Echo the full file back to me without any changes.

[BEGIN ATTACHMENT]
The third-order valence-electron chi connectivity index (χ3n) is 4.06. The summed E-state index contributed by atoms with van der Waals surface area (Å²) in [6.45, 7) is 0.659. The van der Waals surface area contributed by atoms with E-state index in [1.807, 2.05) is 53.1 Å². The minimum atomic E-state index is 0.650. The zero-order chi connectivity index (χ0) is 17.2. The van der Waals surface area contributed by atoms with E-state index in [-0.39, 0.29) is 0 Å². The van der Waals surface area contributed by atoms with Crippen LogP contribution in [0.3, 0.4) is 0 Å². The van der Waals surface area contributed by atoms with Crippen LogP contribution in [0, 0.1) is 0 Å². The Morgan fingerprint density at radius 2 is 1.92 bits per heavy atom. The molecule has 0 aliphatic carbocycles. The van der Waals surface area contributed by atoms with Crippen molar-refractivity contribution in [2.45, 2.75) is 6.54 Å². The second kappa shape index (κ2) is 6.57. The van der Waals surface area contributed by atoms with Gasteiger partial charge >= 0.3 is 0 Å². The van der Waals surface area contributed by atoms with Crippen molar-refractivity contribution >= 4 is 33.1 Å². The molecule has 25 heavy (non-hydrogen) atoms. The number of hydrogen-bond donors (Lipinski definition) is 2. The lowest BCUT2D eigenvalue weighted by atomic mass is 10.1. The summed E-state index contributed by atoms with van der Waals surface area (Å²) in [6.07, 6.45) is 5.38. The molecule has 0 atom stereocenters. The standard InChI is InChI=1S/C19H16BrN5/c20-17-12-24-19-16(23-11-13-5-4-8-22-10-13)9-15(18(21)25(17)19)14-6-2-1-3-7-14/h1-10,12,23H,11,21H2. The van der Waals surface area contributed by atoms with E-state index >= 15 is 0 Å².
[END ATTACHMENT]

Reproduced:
The third-order valence-electron chi connectivity index (χ3n) is 4.06. The summed E-state index contributed by atoms with van der Waals surface area (Å²) in [6.45, 7) is 0.659. The van der Waals surface area contributed by atoms with E-state index in [1.807, 2.05) is 53.1 Å². The minimum atomic E-state index is 0.650. The zero-order chi connectivity index (χ0) is 17.2. The van der Waals surface area contributed by atoms with E-state index in [-0.39, 0.29) is 0 Å². The van der Waals surface area contributed by atoms with Crippen LogP contribution in [0.3, 0.4) is 0 Å². The van der Waals surface area contributed by atoms with Crippen LogP contribution in [0, 0.1) is 0 Å². The Morgan fingerprint density at radius 2 is 1.92 bits per heavy atom. The molecule has 0 aliphatic carbocycles. The van der Waals surface area contributed by atoms with Crippen molar-refractivity contribution in [2.45, 2.75) is 6.54 Å². The second kappa shape index (κ2) is 6.57. The van der Waals surface area contributed by atoms with Gasteiger partial charge >= 0.3 is 0 Å². The van der Waals surface area contributed by atoms with Crippen molar-refractivity contribution >= 4 is 33.1 Å². The molecule has 25 heavy (non-hydrogen) atoms. The number of hydrogen-bond donors (Lipinski definition) is 2. The lowest BCUT2D eigenvalue weighted by atomic mass is 10.1. The summed E-state index contributed by atoms with van der Waals surface area (Å²) in [6.07, 6.45) is 5.38. The molecule has 0 atom stereocenters. The standard InChI is InChI=1S/C19H16BrN5/c20-17-12-24-19-16(23-11-13-5-4-8-22-10-13)9-15(18(21)25(17)19)14-6-2-1-3-7-14/h1-10,12,23H,11,21H2. The van der Waals surface area contributed by atoms with E-state index >= 15 is 0 Å².